P.A.M. was what most folks called the money from before the apocalypse. Pre Apocalyptic Money was its true meaning. And the little man was right. It was easy to come by which made it useless.

“I see the server reflects this fine establishment’s service,” Pad shot back, trying to push a button.

“Oh yeah?” the little man returned calmly, “How’s that? Short?”

A quick, broad smile formed across Pad’s lips as he fought back a chuckle. Checkmate. The little man’s brow unfurled as he lazily snatched a bottle of brown liquid from the same bookshelf he grabbed the shot glass from.

“Since you got yourself a sense of humor, stranger,” the little man said as he filled the glass, “I’ll give you one on the house. Such as it is. Sense of humors are hard to come by these days.”

“Pad,” he said as he silently toasted a ‘thank you’ to the little man and knocked back the liquid.

“Brutus,” the little man replied. “And you’re welcome.”

Pad reached into the bag he had slung across his shoulder and withdrew a box of 12 gauge slugs. “Noticed the shotgun on your bookshelf back there. I’ve got no need for these and your stock looks a little light from here,” he said and slid the box across to Brutus. The little man stopped in mid-corking of the bottle of rye (which Pad had identified from the cinnamon, wood grain taste of the brown liquid) then turned and sat the bottle beside Pad’s shot glass.

“Light,” Brutus replied, “is putting the condition of my stock for that shotgun in kinder words than are necessary. I don’t think I’ve had ammunition for that monster for well over three years now.”

Pad removed a gun cleaning kit and sat it beside the ammunition. “You’re gonna need this then too.”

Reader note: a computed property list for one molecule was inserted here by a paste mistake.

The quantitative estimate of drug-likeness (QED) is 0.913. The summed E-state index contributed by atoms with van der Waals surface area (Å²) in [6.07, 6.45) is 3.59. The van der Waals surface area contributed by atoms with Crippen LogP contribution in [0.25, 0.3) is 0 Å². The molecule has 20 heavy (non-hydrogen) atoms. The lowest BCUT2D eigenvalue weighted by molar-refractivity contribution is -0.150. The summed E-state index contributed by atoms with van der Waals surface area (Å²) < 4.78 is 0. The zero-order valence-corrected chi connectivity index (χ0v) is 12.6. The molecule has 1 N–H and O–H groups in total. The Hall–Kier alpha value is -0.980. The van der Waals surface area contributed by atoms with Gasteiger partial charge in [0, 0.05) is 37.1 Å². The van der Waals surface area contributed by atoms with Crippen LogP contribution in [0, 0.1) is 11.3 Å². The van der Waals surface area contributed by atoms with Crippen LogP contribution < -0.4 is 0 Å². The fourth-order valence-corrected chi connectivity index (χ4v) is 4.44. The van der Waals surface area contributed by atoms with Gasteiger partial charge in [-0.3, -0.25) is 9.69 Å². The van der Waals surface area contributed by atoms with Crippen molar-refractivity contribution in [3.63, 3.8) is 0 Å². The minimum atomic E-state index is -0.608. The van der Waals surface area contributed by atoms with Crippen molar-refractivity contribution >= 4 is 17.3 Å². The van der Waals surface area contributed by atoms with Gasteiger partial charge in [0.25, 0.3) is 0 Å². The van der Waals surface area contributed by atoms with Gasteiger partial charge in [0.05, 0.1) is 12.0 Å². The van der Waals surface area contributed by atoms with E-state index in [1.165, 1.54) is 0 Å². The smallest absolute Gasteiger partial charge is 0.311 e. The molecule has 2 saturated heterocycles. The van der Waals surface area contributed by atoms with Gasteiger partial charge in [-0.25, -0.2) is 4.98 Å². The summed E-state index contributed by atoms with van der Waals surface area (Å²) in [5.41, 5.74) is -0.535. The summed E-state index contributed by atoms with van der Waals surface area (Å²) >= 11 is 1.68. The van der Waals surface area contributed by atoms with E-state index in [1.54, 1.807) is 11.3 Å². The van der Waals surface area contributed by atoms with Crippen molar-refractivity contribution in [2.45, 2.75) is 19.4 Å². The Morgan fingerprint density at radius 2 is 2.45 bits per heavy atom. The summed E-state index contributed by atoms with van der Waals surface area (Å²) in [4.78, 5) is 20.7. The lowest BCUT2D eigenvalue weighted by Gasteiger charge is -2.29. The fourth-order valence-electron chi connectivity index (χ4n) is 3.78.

Brutus’ eyes lit up and he pulled two more label-less bottles from the bookshelf behind him and placed them next to Pad’s first bottle. “And you sir are going to need these. Why, you are a regular Sears and Robuck with that bag of yours. Give our general store a run for their wares, of that I can assure you.”

“I gather this town don’t see a lot of trouble then?” Pad casually probed.

Brutus raised an eyebrow on his nearly perfect round face then scrunched his face into disbelief, “What gave you that idea?”

“Seeing as how this is a saloon and you haven’t shot that cannon back there in over three years.”

“Not a lot of drinkers in this town,” Brutus replied with a shrug. “Most of the trouble happens over at the brothel which our lovely Sheriff Hicks deals with if it a’int taken care of before he gets there. Just goes to show you three things still sell after the end of humanity: booze, sex, and violence.”

Pad tucked away the bottles of booze and his shot glass, tipped his hat to Brutus and exited the saloon. Out of the corner of his eye, he caught a slight movement and turned to see a familiar face.

“Gr—” He began to speak then shook his head and exited the saloon.

“Did you say something?” Brutus called out the quickly closing door but received only the final latch of the door as a response.